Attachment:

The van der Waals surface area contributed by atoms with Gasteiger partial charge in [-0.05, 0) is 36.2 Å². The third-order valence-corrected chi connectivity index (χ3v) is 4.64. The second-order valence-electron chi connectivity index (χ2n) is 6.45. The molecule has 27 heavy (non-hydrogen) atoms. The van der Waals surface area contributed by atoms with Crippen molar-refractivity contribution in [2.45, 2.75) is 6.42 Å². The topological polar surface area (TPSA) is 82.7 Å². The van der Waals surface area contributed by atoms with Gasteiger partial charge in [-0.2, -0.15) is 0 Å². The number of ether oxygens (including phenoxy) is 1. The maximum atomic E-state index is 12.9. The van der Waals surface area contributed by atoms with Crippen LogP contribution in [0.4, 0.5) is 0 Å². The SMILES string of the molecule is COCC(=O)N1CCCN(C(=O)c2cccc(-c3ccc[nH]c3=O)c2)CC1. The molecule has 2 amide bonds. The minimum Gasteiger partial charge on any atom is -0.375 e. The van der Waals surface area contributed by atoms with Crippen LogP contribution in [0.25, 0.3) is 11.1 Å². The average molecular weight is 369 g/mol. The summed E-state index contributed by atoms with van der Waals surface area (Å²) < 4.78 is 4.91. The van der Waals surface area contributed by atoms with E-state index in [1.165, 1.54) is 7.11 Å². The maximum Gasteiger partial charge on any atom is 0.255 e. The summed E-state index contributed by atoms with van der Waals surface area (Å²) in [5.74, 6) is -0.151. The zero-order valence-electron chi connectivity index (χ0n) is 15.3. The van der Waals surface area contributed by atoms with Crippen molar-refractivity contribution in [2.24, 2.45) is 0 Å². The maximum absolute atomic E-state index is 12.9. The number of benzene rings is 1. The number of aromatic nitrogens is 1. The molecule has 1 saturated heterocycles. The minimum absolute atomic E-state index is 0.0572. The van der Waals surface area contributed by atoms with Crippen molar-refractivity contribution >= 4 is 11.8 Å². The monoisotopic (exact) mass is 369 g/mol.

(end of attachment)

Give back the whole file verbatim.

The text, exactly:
The van der Waals surface area contributed by atoms with Gasteiger partial charge in [-0.05, 0) is 36.2 Å². The third-order valence-corrected chi connectivity index (χ3v) is 4.64. The second-order valence-electron chi connectivity index (χ2n) is 6.45. The molecule has 27 heavy (non-hydrogen) atoms. The van der Waals surface area contributed by atoms with Crippen molar-refractivity contribution in [2.45, 2.75) is 6.42 Å². The topological polar surface area (TPSA) is 82.7 Å². The van der Waals surface area contributed by atoms with Gasteiger partial charge in [-0.2, -0.15) is 0 Å². The number of ether oxygens (including phenoxy) is 1. The maximum atomic E-state index is 12.9. The van der Waals surface area contributed by atoms with Crippen LogP contribution in [0.4, 0.5) is 0 Å². The SMILES string of the molecule is COCC(=O)N1CCCN(C(=O)c2cccc(-c3ccc[nH]c3=O)c2)CC1. The molecule has 2 amide bonds. The minimum Gasteiger partial charge on any atom is -0.375 e. The van der Waals surface area contributed by atoms with Crippen LogP contribution in [0.25, 0.3) is 11.1 Å². The average molecular weight is 369 g/mol. The summed E-state index contributed by atoms with van der Waals surface area (Å²) < 4.78 is 4.91. The van der Waals surface area contributed by atoms with E-state index in [1.165, 1.54) is 7.11 Å². The maximum Gasteiger partial charge on any atom is 0.255 e. The summed E-state index contributed by atoms with van der Waals surface area (Å²) in [5.74, 6) is -0.151. The zero-order valence-electron chi connectivity index (χ0n) is 15.3. The van der Waals surface area contributed by atoms with Crippen molar-refractivity contribution in [2.24, 2.45) is 0 Å². The maximum absolute atomic E-state index is 12.9. The number of benzene rings is 1. The number of aromatic nitrogens is 1. The molecule has 1 saturated heterocycles. The minimum absolute atomic E-state index is 0.0572. The van der Waals surface area contributed by atoms with Crippen molar-refractivity contribution >= 4 is 11.8 Å². The monoisotopic (exact) mass is 369 g/mol.